POMA Opposes Change in Venue Rule Proposed by Supreme Court
Written by Executive Vice President, Public Policy and Association Affairs, Andy Sandusky

January 11, 2019

The Pennsylvania Supreme Court’s rulemaking body is trying to change the current rule on venue in medical liability cases that requires a case against a physician must be brought in the county where the alleged incident occurred. Changing this rule is likely to have a negative impact on the accessibility and affordability of medical professional liability insurance. The reason is that trial lawyers will be free to use any connection necessary to bring a liability action into Philadelphia, which has a reputation of awarding high jury awards.

POMA is working on drafting its comments opposing the rule change. Additionally, POMA is in a coalition of healthcare provider organizations, insurers and others to oppose changing the rule on venue. POMA has also become a member of the Pennsylvania Coalition for Civil Justice Reform, which formalizes its opposition.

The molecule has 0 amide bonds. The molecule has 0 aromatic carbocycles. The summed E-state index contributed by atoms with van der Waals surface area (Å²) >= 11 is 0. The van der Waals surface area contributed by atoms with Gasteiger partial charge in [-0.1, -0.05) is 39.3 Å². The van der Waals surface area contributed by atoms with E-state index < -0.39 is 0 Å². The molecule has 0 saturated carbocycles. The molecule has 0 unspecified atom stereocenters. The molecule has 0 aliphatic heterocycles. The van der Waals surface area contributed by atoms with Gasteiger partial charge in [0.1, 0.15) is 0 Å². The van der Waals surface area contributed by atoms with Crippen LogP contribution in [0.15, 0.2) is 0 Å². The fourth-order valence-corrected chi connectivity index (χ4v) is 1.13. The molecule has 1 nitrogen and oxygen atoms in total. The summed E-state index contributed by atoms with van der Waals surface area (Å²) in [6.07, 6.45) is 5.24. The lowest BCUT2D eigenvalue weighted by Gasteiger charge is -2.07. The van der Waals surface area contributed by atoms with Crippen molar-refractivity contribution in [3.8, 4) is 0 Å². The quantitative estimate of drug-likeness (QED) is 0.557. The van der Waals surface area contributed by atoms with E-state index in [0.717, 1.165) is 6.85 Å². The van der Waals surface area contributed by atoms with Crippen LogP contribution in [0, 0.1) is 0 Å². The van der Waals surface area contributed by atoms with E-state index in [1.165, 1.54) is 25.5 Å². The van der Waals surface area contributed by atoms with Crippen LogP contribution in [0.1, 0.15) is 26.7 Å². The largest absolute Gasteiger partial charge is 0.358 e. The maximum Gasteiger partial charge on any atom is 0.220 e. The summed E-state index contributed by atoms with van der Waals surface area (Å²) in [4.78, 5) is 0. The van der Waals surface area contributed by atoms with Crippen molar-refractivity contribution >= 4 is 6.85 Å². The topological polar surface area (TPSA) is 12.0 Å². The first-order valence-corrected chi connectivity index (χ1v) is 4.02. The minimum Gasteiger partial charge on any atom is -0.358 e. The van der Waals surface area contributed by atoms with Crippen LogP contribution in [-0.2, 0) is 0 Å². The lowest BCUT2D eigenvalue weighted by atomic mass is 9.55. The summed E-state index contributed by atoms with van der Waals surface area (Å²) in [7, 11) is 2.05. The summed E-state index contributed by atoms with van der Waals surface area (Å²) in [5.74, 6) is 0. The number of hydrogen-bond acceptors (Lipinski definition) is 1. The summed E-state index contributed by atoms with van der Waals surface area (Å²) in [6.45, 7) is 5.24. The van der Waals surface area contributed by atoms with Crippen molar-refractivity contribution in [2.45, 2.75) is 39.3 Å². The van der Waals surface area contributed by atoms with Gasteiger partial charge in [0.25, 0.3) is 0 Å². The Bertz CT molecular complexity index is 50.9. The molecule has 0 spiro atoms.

It was not too long ago (early 2000’s) that Pennsylvania was in a crisis climate, where accessible and affordable liability insurance was difficult to obtain, and in many cases, prohibitive to afford. The results were that many physicians stopped practicing in higher risk specialties or retired altogether. Pennsylvania was also labeled as a hostile state to practice medicine, making it more difficult to attract the best and the brightest physicians to the Commonwealth. In response to the crisis, multiple actions were taken by the General Assembly and the Supreme Court to stabilize the marketplace. Venue limitation in medical liability cases was one of those actions taken by the Supreme Court.

POMA does not want to reverse the positive gains that were made in order to attain and retain physicians in Pennsylvania. Therefore, POMA opposes the rule change proposal and will work with our allies to demonstrate the need to stay the course.